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The annual Jean Banchet Awards, which honor the best in fine dining in Chicago at a benefit for the Cystic Fibrosis Foundation in January, announced nominees this morning after soliciting diner opinions for the past few weeks. Last year the list was dominated by a single restaurant—Grace, which won five awards, including Restaurant and Chef of the Year—but this year the list is pretty strong evidence of a diverse scene in which excellence is sprouting all over town, in genres from charcuterie to artful Asian food. It comes just a day after an announcement of a closing—L2O, one of Lettuce Entertain You's high-end spots and a recipient of two Michelin stars—which led some out-of-towners to offer sympathy to Chicago for its sparse fine-dining scene. I beg to differ, and the nominee list is as good an argument for my case as any.
The one dominant name on the list is Boka in its new incarnation under chef Lee Wolen, which is nominated for both restaurant and chef of the year as well as best service, design, and rising pastry chef (Genie Kwon); Boka Group also picked up a design nomination for Momotaro, which is presumably too new to judge anything beyond the look (which is really sharp, no question). In any case, Boka 2.0 is far less a fine-dining temple than Grace is, but in its postfacelift form it seems to have been embraced by a Lincoln Park dining crowd, so this does seem to be its year.
The Restaurant of the Year nominations are usually at a similarly elevated price level, and this year is no exception, with Boka joined by L2O (which will be closed by the time the awards are given out), Moto, and El Ideas. Beyond that, though, the list seems to be aiming for a real recognition that much of the most exciting creativity in food in Chicago is happening at fairly reasonable prices and at non-white-tablecloth establishments. Chris Pandel (the Bristol, Balena) and Abraham Conlon of Fat Rice are among the nominees for Chef of the Year, and Best New Restaurant and Rising Chef of the Year acknowledge fairly informal newcomers like Parachute, Tête Charcuterie, the Radler, and Salero.
A lot of categories cross lines between high and medium with no contradiction; Best Sommelier includes a classic-style sommelier like Arthur Hon of Sepia, but also Liz Mendez for her great sherry list at Vera; Best Service calls out the Donald-level service at Sixteen at Trump, but also the warm neighborhood service at gluten-free Senza; and Best Rising Pastry Chef includes two terrific bakers at neighborhood bakeries, Jonathan Ory of Bad Wolf Coffee and Megan Miller at Baker Miller. And speaking of neighborhoods, the Best Neighborhood Restaurant award, which existed in 2010 and 2011 but not the last two years, is back, with four strong nominees for places that may not be Grace, but that their neighborhoods are certainly grateful for—Owen & Engine, Dusek's, A10, and La Sirena Clandestina. (Note that two out of four are on the south side, something you couldn't have imagined even two or three years ago.)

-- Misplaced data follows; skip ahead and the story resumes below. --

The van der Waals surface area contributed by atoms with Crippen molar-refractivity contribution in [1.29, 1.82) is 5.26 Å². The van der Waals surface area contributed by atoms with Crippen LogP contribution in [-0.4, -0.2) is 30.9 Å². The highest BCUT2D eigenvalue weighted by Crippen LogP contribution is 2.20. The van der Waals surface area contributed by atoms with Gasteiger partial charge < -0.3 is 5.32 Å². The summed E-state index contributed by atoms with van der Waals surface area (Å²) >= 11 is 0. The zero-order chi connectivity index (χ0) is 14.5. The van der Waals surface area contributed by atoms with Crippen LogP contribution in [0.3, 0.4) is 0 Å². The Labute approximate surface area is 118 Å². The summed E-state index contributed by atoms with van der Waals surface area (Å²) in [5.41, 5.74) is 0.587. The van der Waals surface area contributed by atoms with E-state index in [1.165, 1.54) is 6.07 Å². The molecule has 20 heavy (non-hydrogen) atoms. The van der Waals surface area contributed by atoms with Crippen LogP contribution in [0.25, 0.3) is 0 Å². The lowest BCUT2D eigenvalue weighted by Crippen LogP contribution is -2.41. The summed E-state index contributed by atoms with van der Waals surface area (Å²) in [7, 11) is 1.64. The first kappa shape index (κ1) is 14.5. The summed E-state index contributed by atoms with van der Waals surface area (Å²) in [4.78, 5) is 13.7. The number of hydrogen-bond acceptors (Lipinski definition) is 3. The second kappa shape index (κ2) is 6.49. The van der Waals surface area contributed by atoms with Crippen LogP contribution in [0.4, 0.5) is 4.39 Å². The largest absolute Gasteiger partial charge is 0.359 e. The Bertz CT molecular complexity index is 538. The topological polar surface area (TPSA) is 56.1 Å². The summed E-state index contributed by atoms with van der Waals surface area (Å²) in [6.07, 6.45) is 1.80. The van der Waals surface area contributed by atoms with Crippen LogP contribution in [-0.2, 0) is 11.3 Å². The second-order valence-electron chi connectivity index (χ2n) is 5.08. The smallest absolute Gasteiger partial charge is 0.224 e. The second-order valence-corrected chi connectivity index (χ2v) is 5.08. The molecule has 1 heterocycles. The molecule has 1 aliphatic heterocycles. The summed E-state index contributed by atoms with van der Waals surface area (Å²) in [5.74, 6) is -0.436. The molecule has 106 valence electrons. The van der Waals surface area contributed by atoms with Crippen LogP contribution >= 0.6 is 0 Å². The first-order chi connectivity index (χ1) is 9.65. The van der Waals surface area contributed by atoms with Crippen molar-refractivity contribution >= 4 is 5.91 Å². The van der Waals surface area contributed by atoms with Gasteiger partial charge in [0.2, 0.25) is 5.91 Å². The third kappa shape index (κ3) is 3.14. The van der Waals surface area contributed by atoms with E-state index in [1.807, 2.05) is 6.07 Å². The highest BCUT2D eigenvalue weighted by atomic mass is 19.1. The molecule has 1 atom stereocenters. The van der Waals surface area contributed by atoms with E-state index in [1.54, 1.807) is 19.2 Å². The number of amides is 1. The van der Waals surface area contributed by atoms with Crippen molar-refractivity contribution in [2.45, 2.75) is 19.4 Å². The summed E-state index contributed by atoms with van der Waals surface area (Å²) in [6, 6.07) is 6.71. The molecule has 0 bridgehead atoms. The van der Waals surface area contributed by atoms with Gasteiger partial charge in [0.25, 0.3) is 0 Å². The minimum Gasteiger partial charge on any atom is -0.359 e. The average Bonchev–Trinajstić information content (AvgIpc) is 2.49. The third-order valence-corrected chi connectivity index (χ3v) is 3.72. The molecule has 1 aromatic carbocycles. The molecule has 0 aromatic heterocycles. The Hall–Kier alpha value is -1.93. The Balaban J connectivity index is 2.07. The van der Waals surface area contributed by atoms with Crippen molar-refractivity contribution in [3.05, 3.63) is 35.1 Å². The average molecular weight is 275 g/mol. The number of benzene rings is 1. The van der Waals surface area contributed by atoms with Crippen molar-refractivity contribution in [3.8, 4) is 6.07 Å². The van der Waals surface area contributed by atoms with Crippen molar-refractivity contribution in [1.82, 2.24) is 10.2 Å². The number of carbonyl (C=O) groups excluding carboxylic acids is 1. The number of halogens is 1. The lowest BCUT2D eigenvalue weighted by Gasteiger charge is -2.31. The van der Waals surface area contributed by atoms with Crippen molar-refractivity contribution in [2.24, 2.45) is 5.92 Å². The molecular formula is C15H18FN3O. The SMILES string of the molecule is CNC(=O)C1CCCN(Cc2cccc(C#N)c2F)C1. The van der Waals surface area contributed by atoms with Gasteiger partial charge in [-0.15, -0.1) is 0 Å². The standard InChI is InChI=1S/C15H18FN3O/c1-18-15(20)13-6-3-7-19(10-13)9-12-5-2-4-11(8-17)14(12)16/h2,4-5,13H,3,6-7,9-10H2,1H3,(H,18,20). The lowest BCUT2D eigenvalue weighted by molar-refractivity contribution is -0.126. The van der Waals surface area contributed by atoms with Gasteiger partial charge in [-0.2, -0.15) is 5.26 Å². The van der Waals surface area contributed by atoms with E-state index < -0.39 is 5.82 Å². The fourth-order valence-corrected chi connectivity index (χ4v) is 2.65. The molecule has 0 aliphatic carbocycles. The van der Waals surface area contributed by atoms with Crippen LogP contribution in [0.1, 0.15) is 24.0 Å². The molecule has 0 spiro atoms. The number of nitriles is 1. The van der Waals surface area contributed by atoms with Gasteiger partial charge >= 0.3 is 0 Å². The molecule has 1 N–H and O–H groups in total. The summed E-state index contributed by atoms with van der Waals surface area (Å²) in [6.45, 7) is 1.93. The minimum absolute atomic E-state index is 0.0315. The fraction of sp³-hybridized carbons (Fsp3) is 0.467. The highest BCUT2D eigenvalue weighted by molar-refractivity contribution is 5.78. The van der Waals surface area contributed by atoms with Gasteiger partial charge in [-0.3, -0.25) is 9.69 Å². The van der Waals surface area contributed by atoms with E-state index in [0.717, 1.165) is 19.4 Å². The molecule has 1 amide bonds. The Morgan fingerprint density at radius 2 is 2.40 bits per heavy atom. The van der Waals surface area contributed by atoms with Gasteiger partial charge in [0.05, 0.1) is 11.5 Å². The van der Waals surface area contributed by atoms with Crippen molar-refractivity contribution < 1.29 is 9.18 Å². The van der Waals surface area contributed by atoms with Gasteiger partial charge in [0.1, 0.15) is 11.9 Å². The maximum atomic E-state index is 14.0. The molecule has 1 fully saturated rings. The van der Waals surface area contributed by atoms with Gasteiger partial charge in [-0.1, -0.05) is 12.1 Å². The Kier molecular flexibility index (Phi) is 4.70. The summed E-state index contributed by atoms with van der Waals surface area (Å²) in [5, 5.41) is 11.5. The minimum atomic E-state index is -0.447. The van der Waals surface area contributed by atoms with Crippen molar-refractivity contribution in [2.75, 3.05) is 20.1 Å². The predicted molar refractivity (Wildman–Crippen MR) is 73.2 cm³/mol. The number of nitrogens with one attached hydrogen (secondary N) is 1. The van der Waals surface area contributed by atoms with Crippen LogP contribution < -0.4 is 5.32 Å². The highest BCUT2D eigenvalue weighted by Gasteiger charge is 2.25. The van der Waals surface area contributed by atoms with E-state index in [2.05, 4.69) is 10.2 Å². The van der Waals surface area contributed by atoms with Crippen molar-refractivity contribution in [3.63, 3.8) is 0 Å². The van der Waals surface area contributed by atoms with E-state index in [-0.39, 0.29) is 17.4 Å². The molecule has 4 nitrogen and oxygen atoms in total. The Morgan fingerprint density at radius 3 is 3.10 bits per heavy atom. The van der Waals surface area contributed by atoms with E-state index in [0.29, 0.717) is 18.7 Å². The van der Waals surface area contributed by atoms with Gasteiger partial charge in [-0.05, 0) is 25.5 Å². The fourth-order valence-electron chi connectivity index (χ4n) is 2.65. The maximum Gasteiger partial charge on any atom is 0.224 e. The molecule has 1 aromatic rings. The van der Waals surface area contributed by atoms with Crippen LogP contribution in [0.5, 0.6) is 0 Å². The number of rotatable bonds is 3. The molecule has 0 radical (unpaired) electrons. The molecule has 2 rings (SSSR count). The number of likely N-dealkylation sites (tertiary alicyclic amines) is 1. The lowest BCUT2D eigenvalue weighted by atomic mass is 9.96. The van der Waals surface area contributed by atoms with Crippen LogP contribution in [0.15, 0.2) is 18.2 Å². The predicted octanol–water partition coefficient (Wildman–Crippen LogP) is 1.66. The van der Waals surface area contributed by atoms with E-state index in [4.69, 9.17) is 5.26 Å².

So back to this issue of the closing of L2O. Eater Chicago ran a piece on it yesterday which quickly drew comment from the site's New York-based critic Ryan Sutton, who can't help condescending to Chicago—"No, Chicago doesn't have the same breadth & depth at the ultra-high end as San Francisco or New York, but these tasting menu joints in the Windy City are really nothing to scoff at!"
Alinea is relieved to hear that, I'm sure, but forget going mano a menu to decide the best dining burg, because Chicago's very strength is that it's not about places only venture capital barons (San Francisco) or wolves of Wall Street (New York) or Russian oligarchs (London) can afford. All dining out is elitist to somebody, but Chicago, for all Illinois' financial gloom, is still a place where the scene is about where the middle to upper-middle class eats, where a couple who do not own oilfields in Saudi Arabia could splurge to the tune of a couple of hundred bucks for their anniversary—and dine with three of the four Chefs of the Year, three of the four Best New Restaurants, and all of the Best Design nominees. That looks like a healthy scene for real people to me.
The Jean Banchet Awards—named for the late chef of Le Français—will be awarded on January 30.
2014 Jean Banchet Nominees:
Chef of the Year:
Abraham Conlon (Fat Rice), Thomas Lents (Sixteen at Trump), Chris Pandel (The Bristol/Balena), Lee Wolen (Boka)
Pastry Chef of the Year:
Dana Cree (Blackbird), Claire Crenshaw (moto), Meg Galus (NoMI), Greg Mosko (North Pond)
Chris Marchino (Spiaggia), Ali Ratcliffe-Bauer (Brindille), John Vermiglio (A10), Erling Wu-Bower (Nico Osteria),
Rising Chef of the Year:
Ashlee Aubin (Salero), Jake Bickelhaupt (42 Grams), Noah Sandoval (Senza), Nathan Sears (The Radler)
Rising Pastry Chef of the Year:
Sarah Koechling (The Bristol/Balena), Genie Kwon (Boka/GT Fish and Oyster), Megan Miller (Baker Miller Bakery & Millhouse), Jonathan Ory (Bad Wolf Coffee)
Charles Ford (The Bristol), Arthur Hon (Sepia), Elizabeth Mendez (Vera), Dan Pilkey (Sixteen at Trump)
Alex Bachman (Billy Sunday), Bradley Bolt (Bar Deville), Mike Ryan (Sable Kitchen & Bar), Krissy Schutte (CH Distillery)
Best Restaurant Design:
Boka, Celeste, Momotaro, the Radler
Best Restaurant Service:
Boka, Embeya, Senza, Sixteen at Trump
Best New Restaurant:
42 Grams, Parachute, Tête Charcuterie, Salero
Best Neighborhood Restaurant:
A10, Dusek's, Owen & Engine, La Sirena Clandestina
Restaurant of the Year:
L2O, Boka, El Ideas, moto